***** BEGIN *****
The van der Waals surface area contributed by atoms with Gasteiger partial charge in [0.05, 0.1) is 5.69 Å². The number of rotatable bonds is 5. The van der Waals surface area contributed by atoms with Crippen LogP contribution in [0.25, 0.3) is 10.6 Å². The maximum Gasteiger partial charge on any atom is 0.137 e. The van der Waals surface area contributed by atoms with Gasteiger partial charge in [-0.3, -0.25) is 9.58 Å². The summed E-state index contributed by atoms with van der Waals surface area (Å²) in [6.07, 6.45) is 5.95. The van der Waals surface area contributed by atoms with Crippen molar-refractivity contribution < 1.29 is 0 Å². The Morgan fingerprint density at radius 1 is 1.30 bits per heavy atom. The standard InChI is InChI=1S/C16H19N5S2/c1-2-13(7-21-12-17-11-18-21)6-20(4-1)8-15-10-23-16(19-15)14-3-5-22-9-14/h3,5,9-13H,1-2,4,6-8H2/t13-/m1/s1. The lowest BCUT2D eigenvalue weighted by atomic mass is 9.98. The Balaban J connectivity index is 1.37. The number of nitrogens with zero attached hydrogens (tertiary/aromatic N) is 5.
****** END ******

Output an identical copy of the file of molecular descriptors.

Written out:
The van der Waals surface area contributed by atoms with Gasteiger partial charge in [0.05, 0.1) is 5.69 Å². The number of rotatable bonds is 5. The van der Waals surface area contributed by atoms with Crippen LogP contribution in [0.25, 0.3) is 10.6 Å². The maximum Gasteiger partial charge on any atom is 0.137 e. The van der Waals surface area contributed by atoms with Gasteiger partial charge in [-0.3, -0.25) is 9.58 Å². The summed E-state index contributed by atoms with van der Waals surface area (Å²) in [6.07, 6.45) is 5.95. The van der Waals surface area contributed by atoms with Crippen molar-refractivity contribution < 1.29 is 0 Å². The Morgan fingerprint density at radius 1 is 1.30 bits per heavy atom. The standard InChI is InChI=1S/C16H19N5S2/c1-2-13(7-21-12-17-11-18-21)6-20(4-1)8-15-10-23-16(19-15)14-3-5-22-9-14/h3,5,9-13H,1-2,4,6-8H2/t13-/m1/s1. The lowest BCUT2D eigenvalue weighted by atomic mass is 9.98. The Balaban J connectivity index is 1.37. The number of nitrogens with zero attached hydrogens (tertiary/aromatic N) is 5.